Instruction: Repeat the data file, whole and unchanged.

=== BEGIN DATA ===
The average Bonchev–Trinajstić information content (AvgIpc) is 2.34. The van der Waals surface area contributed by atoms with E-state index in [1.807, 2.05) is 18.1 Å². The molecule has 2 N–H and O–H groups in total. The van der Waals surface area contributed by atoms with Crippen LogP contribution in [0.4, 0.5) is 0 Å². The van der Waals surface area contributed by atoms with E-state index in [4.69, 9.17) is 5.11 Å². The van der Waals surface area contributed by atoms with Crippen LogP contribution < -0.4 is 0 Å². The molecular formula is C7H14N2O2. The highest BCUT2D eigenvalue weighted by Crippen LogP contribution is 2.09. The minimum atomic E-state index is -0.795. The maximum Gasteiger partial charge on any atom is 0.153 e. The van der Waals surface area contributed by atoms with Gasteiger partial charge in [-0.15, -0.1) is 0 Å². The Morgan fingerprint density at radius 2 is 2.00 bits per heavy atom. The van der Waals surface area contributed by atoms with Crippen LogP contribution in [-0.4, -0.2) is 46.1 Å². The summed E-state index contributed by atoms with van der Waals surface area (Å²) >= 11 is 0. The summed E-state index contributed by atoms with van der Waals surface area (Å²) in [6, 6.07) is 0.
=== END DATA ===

The average Bonchev–Trinajstić information content (AvgIpc) is 2.34. The van der Waals surface area contributed by atoms with E-state index in [1.807, 2.05) is 18.1 Å². The molecule has 2 N–H and O–H groups in total. The van der Waals surface area contributed by atoms with Crippen LogP contribution in [0.4, 0.5) is 0 Å². The van der Waals surface area contributed by atoms with E-state index in [4.69, 9.17) is 5.11 Å². The van der Waals surface area contributed by atoms with Crippen LogP contribution < -0.4 is 0 Å². The molecular formula is C7H14N2O2. The highest BCUT2D eigenvalue weighted by Crippen LogP contribution is 2.09. The minimum atomic E-state index is -0.795. The maximum Gasteiger partial charge on any atom is 0.153 e. The van der Waals surface area contributed by atoms with Gasteiger partial charge in [-0.15, -0.1) is 0 Å². The Morgan fingerprint density at radius 2 is 2.00 bits per heavy atom. The van der Waals surface area contributed by atoms with Crippen LogP contribution in [-0.4, -0.2) is 46.1 Å². The summed E-state index contributed by atoms with van der Waals surface area (Å²) >= 11 is 0. The summed E-state index contributed by atoms with van der Waals surface area (Å²) in [6, 6.07) is 0.